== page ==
Sweden started a CBDC pilot project known as e-krona in February 2020. The government, which is working on having Sweden become the world’s first cashless society, is already considering the possibility of a full transition to digital currency. Bloomberg reports that Sweden could be ready for this by as early as November 2022.
The Bank of England has announced that the discussions on digital currency are underway. In news reports, the governor of the bank, Andrew Bailey, said he believes that the possibility of launching such a project will appear after the coronavirus pandemic subsides.
In the U.S., the Federal Reserve System said that research on this topic is being carried out to better understand the opportunities and risks associated with CBDCs. In addition, the Federal Reserve Bank of Boston is collaborating with the Massachusetts Institute of Technology to build a hypothetical digital currency for central bank use.
Why Central Banks Are Interested in Digital Currencies
As the above listing indicates, CBDC implementation projects take time for both consideration and preparation. It will take years to adopt such concepts and even longer for everyday people to get used to them.
Still, the fact that several major countries are interested in introducing digital currencies is highly significant. It’s certainly not about coming up with a rival to cryptocurrencies. Here are some of the reasons these countries are looking into implementing CBDCs:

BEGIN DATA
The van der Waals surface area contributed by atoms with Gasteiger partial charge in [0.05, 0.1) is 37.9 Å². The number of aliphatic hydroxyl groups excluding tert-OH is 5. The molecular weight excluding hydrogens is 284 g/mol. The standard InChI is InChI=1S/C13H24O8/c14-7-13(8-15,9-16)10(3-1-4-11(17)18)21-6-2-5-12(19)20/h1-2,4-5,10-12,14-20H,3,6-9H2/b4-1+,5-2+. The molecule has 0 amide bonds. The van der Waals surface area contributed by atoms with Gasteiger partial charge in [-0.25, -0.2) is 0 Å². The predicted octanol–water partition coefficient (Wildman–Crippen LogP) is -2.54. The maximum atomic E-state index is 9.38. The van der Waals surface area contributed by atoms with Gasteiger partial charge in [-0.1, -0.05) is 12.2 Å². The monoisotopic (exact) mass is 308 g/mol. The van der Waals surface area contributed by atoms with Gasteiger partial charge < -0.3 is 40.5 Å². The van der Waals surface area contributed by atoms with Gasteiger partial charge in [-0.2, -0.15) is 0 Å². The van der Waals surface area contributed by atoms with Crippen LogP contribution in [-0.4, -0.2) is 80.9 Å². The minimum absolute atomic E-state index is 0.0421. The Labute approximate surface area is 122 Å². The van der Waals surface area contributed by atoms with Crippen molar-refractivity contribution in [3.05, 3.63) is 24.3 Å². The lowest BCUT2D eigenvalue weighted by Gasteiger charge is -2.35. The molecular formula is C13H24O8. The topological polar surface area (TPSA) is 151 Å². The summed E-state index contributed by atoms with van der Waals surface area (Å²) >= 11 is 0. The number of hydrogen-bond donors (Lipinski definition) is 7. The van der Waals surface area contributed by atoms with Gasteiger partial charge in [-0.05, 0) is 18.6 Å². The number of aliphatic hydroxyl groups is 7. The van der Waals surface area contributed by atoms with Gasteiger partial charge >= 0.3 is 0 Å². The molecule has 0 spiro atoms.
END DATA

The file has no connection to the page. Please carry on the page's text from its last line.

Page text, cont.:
- It will encourage further digitalization with its benefits of faster and more secure transactions.
- CBDCs will help make payments more inclusive by reaching rural areas and unbanked citizens more efficiently and securely.
- A digital currency will lower the costs of issuing and managing physical cash.
- CBDCs will be more convenient for tracking the flow of money.
- If the digital currency is interest-bearing, it can increase an economy’s reaction to changes in the policy rate, which will lead to enhancement of monetary policy transmission.
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But Will Digital Currencies Replace Cash?
To answer the question directly: Not in the near future. As we’ve established, CBDCs are only starting to emerge worldwide.
It’s true that Sweden plans to become a cashless society by March of 2023 or sooner. In fact, as of 2020 only 9% of its population used physical money. But it’s highly unlikely that this dramatic change in consumer spending habits will happen globally.
The issue in part is that not all people have access to technology. For instance, the global internet penetration rate is currently 59%, and as of the end of 2019, 51% of people couldn’t use the mobile internet due to lack of coverage, affordability, or digital skills, according to GSMA.
And of course, some people simply can’t break the cash habit. Though cash usage dropped from 2017 to 2020, 73% of Europeans still were using it for pocket money, according to ING research. 40% of the respondents explained it’s quicker to pay with cash for things like taxis, public transport and lunch.
When asked whether they wanted cash to disappear, only 11% strongly agreed, while 29% disagreed completely. Also, there are still small shops that only accept physical money. And, of course, cash is very prevalent in crimes, as it is easier to steal and harder to track.
Still, cash usage will likely continue decreasing with changing generations, but when it will disappear globally — if ever — is hard to say.